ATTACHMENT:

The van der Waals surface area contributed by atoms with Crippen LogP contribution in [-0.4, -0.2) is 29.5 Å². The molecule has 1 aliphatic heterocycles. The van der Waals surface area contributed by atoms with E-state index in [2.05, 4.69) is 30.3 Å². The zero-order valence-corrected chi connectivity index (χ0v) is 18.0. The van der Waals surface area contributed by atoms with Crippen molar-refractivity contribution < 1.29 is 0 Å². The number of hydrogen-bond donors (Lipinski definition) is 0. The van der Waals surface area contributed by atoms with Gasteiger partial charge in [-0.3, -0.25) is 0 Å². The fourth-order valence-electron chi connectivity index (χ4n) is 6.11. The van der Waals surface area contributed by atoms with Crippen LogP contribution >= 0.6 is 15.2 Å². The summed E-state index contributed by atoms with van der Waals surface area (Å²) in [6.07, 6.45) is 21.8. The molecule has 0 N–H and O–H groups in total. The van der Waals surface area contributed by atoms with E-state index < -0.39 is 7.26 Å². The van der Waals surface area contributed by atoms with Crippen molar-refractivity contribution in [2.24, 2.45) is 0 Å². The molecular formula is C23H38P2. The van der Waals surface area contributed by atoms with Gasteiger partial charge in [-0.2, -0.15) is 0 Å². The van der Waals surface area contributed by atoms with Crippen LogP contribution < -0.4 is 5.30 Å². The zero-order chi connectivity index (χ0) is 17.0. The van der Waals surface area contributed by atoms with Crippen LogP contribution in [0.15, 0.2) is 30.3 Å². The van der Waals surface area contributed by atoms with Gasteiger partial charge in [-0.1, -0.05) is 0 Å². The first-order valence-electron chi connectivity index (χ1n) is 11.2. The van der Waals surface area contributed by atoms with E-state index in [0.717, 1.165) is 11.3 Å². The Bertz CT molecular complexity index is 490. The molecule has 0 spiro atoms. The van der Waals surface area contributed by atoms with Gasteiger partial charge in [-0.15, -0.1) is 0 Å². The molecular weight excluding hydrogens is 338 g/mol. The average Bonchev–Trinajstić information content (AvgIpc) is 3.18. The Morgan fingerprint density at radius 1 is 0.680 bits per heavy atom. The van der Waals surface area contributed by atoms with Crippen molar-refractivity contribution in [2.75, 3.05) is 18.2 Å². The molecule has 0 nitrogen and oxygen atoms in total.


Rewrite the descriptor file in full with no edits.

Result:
The van der Waals surface area contributed by atoms with Crippen LogP contribution in [-0.4, -0.2) is 29.5 Å². The molecule has 1 aliphatic heterocycles. The van der Waals surface area contributed by atoms with E-state index in [2.05, 4.69) is 30.3 Å². The zero-order valence-corrected chi connectivity index (χ0v) is 18.0. The van der Waals surface area contributed by atoms with Crippen molar-refractivity contribution < 1.29 is 0 Å². The number of hydrogen-bond donors (Lipinski definition) is 0. The van der Waals surface area contributed by atoms with Gasteiger partial charge in [-0.3, -0.25) is 0 Å². The fourth-order valence-electron chi connectivity index (χ4n) is 6.11. The van der Waals surface area contributed by atoms with Crippen LogP contribution >= 0.6 is 15.2 Å². The summed E-state index contributed by atoms with van der Waals surface area (Å²) in [6.07, 6.45) is 21.8. The molecule has 0 N–H and O–H groups in total. The van der Waals surface area contributed by atoms with E-state index < -0.39 is 7.26 Å². The van der Waals surface area contributed by atoms with Crippen molar-refractivity contribution in [2.24, 2.45) is 0 Å². The molecular formula is C23H38P2. The van der Waals surface area contributed by atoms with Gasteiger partial charge in [-0.2, -0.15) is 0 Å². The van der Waals surface area contributed by atoms with Crippen LogP contribution < -0.4 is 5.30 Å². The zero-order chi connectivity index (χ0) is 17.0. The van der Waals surface area contributed by atoms with Crippen LogP contribution in [0.15, 0.2) is 30.3 Å². The van der Waals surface area contributed by atoms with Gasteiger partial charge in [-0.1, -0.05) is 0 Å². The first-order valence-electron chi connectivity index (χ1n) is 11.2. The van der Waals surface area contributed by atoms with E-state index in [0.717, 1.165) is 11.3 Å². The Bertz CT molecular complexity index is 490. The molecule has 0 spiro atoms. The van der Waals surface area contributed by atoms with Gasteiger partial charge in [-0.15, -0.1) is 0 Å². The molecular weight excluding hydrogens is 338 g/mol. The average Bonchev–Trinajstić information content (AvgIpc) is 3.18. The Morgan fingerprint density at radius 1 is 0.680 bits per heavy atom. The van der Waals surface area contributed by atoms with Crippen molar-refractivity contribution in [2.75, 3.05) is 18.2 Å². The molecule has 0 nitrogen and oxygen atoms in total.